A dec in plasma Co2 conc wo a change in plasma HCO3- conc is:

resp alkalosis

165

This leads to dec in renal Na reabsorption:

ANP release

166

Why is it called a multiplier system/

Bc the effects of the gradient are multiplied by the countercurrent system.

167

In which limbs does water leave the tubule passively?

the descending limb and the CD

168

The characteristic yellow color of urine is attributed to:

urobilin

169

The kidneys are located:

behind the peritoneal membrane

170

Blood flow through the kidney includes a feature seen in only a few organs. What is it?

portal system

171

Glucose and amino acids are reabsorbed by:

sodium coupled symporter

172

Primary mode of transport of glucose across kidney epi:

symport with a cation

173

Primary mode of transport of urea across kidney epi:

passive reabsorption/diffusion

174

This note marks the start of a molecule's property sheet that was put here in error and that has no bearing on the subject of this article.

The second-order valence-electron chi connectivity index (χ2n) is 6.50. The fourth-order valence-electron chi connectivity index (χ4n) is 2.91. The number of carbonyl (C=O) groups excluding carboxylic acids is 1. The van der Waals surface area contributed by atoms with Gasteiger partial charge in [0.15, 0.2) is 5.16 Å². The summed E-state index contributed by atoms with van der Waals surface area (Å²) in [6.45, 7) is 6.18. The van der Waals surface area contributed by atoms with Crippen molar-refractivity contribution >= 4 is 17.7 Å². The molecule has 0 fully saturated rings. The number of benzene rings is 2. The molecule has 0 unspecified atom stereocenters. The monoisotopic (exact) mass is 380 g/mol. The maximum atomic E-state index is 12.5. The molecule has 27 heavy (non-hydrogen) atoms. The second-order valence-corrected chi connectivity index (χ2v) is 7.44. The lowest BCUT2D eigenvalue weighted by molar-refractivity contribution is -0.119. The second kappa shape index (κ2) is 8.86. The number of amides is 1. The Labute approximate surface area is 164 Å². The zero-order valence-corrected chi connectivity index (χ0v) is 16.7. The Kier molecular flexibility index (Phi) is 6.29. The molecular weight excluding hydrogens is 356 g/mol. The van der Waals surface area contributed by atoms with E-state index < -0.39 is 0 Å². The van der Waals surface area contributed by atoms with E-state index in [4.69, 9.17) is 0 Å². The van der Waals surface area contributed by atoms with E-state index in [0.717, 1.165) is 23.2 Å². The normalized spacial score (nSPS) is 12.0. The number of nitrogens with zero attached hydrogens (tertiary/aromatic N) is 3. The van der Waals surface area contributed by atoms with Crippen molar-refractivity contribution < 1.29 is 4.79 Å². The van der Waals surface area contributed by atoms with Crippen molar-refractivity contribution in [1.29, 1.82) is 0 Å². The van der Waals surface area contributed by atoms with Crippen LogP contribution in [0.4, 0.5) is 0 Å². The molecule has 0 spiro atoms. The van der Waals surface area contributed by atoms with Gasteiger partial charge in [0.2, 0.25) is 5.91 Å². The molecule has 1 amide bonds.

Primary mode of transport of small plasma proteins across kidney epi

transcytosis

175

These lie between and around the glomerular capillaries:

mesangial cells

176

The specialized cells found in the capsule epithelium are called __________. These cells have long cytoplasmic extensions called __________.

podocytes, foot processes

177

Damage to the renal medulla would interfere first with the functioning of the:

collecting ducts

178

If blood flow through the afferent arterioles increases:

stretch reflexes trigger vasoconstriction to reduce the flow

179

How and where is urea reabsorbed?

passively, proximal tubule

180

In the lumen of the proximal tubule, the Na+concentration __higher/less/same________ the Na+concentration inside the cells of the tubule epithelium.

is much higher than

181